Now, critics of the deduction feel emboldened.
“The rejoinder was always, ‘Oh, but you’d never be able to get rid of the mortgage-interest deduction,’ but I certainly wouldn’t say never now,” said William G. Gale, an economist at the Brookings Institution and a former adviser to President George H.W. Bush. “It used to be that this was a middle-class birthright or something like that, but it’s kind of hard to argue that when only 8 percent of households are taking the deduction.”
A combination of mine and Leonard’s lists of sweeteners:
In an increasingly competitive environment – especially on the high end – it may be wise to sweeten the package you are selling by including some value or time-savings item.
Some mega-homes include expensive fancy cars or artwork and other gimmicks, but of course those items are factored into the purchase price and often appear as somewhat desperate. Some may want to increase the commission incentive for the buyer’s agent.
It may be wiser to include certain items that are more focused on time-savings…..and something that may have practical value to make a buyer feel there is less to be spent after closing. Here are 10 ideas:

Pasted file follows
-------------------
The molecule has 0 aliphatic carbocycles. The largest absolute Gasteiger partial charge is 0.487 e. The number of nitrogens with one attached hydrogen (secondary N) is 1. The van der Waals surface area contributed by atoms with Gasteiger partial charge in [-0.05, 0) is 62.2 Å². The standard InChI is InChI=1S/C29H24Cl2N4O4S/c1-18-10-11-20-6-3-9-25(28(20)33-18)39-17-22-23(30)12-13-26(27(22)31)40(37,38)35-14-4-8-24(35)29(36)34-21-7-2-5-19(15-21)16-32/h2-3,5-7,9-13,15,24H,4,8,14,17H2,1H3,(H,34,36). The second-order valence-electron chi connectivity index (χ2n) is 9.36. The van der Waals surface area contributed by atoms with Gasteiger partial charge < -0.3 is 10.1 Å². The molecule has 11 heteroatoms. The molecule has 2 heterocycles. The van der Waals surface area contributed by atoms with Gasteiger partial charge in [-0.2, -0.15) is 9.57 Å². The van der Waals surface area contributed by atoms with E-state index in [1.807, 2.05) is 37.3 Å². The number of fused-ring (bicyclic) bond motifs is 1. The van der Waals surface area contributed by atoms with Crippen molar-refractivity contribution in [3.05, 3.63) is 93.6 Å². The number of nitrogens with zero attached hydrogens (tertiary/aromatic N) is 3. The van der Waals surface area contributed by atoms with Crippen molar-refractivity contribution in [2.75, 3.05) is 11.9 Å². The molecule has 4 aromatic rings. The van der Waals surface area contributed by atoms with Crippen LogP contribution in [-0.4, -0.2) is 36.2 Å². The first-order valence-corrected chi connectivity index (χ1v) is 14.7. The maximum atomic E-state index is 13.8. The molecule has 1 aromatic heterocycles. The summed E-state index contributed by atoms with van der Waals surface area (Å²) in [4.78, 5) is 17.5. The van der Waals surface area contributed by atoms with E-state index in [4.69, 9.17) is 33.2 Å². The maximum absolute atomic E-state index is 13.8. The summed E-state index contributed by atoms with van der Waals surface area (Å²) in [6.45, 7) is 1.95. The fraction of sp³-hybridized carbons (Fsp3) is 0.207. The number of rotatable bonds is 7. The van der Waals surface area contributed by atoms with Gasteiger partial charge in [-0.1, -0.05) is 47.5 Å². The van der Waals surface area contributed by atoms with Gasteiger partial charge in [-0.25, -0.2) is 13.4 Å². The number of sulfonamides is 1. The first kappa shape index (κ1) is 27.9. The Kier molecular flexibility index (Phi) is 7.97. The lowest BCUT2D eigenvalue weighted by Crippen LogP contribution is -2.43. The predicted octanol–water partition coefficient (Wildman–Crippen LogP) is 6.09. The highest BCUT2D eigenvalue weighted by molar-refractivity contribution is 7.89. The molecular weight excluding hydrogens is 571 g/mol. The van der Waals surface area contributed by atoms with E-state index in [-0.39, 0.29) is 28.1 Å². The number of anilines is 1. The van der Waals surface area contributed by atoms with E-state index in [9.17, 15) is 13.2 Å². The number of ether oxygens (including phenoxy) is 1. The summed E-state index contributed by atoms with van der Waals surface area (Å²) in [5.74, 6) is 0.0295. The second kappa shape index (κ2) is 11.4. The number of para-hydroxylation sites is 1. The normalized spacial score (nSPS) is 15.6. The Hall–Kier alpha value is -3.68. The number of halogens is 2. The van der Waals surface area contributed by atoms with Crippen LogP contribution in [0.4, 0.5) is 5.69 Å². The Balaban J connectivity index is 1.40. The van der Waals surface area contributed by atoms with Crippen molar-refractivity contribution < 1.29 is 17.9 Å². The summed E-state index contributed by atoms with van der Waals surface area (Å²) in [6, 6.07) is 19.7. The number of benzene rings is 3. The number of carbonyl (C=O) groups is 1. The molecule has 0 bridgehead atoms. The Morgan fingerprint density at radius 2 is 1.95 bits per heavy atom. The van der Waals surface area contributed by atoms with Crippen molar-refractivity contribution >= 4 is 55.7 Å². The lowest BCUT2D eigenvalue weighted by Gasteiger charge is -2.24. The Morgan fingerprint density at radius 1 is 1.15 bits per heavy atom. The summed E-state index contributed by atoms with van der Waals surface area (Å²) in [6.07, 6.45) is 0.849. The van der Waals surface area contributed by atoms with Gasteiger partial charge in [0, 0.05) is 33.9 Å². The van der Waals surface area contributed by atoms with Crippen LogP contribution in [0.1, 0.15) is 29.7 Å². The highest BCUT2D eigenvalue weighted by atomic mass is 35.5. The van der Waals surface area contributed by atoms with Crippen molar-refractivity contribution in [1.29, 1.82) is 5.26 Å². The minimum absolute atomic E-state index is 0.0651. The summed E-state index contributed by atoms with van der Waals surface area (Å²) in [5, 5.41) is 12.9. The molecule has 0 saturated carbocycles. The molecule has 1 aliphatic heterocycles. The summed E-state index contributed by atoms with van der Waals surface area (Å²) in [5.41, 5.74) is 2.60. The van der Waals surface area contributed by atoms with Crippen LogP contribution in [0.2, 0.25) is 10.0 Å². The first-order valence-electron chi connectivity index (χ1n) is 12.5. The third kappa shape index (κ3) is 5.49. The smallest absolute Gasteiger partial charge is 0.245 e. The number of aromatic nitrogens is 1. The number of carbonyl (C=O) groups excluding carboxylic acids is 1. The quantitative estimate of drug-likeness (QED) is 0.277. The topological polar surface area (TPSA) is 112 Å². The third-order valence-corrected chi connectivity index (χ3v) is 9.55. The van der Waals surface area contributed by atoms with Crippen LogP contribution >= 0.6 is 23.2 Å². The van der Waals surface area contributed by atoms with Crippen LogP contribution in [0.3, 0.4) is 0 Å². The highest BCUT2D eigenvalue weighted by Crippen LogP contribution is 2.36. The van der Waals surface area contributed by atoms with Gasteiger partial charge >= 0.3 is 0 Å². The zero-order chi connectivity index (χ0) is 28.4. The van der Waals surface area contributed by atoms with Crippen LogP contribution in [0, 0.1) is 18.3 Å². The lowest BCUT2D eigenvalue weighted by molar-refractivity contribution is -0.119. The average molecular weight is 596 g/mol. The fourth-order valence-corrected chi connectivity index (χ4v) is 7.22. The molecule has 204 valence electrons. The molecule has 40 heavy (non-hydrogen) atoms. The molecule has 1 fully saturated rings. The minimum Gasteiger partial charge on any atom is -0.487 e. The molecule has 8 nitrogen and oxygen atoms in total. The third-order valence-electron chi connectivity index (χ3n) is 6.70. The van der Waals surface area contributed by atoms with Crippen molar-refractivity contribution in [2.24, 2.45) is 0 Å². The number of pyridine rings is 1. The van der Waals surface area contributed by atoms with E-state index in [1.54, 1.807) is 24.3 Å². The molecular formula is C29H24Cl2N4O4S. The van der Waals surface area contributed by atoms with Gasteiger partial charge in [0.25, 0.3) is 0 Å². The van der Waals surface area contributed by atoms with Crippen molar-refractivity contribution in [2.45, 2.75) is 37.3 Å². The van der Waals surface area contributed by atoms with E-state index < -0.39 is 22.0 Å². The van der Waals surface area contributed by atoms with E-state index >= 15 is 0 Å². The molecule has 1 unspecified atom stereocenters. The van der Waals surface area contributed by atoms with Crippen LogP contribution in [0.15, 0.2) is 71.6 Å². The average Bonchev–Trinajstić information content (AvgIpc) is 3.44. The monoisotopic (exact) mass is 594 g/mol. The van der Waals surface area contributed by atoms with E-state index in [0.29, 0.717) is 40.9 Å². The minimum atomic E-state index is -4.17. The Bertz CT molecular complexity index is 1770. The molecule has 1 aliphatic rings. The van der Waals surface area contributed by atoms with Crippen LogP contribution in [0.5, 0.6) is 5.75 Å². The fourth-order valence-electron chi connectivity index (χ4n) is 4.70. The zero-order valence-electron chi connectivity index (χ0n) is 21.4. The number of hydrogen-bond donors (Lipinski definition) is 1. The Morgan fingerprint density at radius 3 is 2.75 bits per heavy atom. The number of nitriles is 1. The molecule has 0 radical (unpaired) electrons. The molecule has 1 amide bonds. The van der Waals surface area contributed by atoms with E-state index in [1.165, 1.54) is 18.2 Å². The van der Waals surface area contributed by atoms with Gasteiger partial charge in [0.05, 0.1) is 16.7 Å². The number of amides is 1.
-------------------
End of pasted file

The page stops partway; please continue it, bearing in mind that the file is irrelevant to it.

1. A buydown of the mortgage rate probably has the best financial impact – it can last for 30 years!
2. Pre-paid real estate taxes for the first year could be appealing, or paying HOA/Mello-Roos fees.
3. How about $5-10,000 worth of new landscaping, or window coverings?
4. One year’s worth of weekly yard maintenance would be appreciated.
5. $1,000 worth of Home Depot, Amazon, or UBER dollars could be appealing.
6. If a home has gorgeous views and big windows, include a year’s worth of window cleaning.
7. Offer to have the interior painted to colors of the buyer’s choice at closing.
8. Pay for a maid service to come weekly for a year.
9. If the house is staged, offer a price list of all the furnishings that could be bought. The buyer may see great time-savings value in not having to furnish themselves.
10. Lower the price!
These are just some simple ideas that may make your listing more memorable and more appealing to some buyers…..and possibly sweeten the deal enough to make them choose your listing over another one!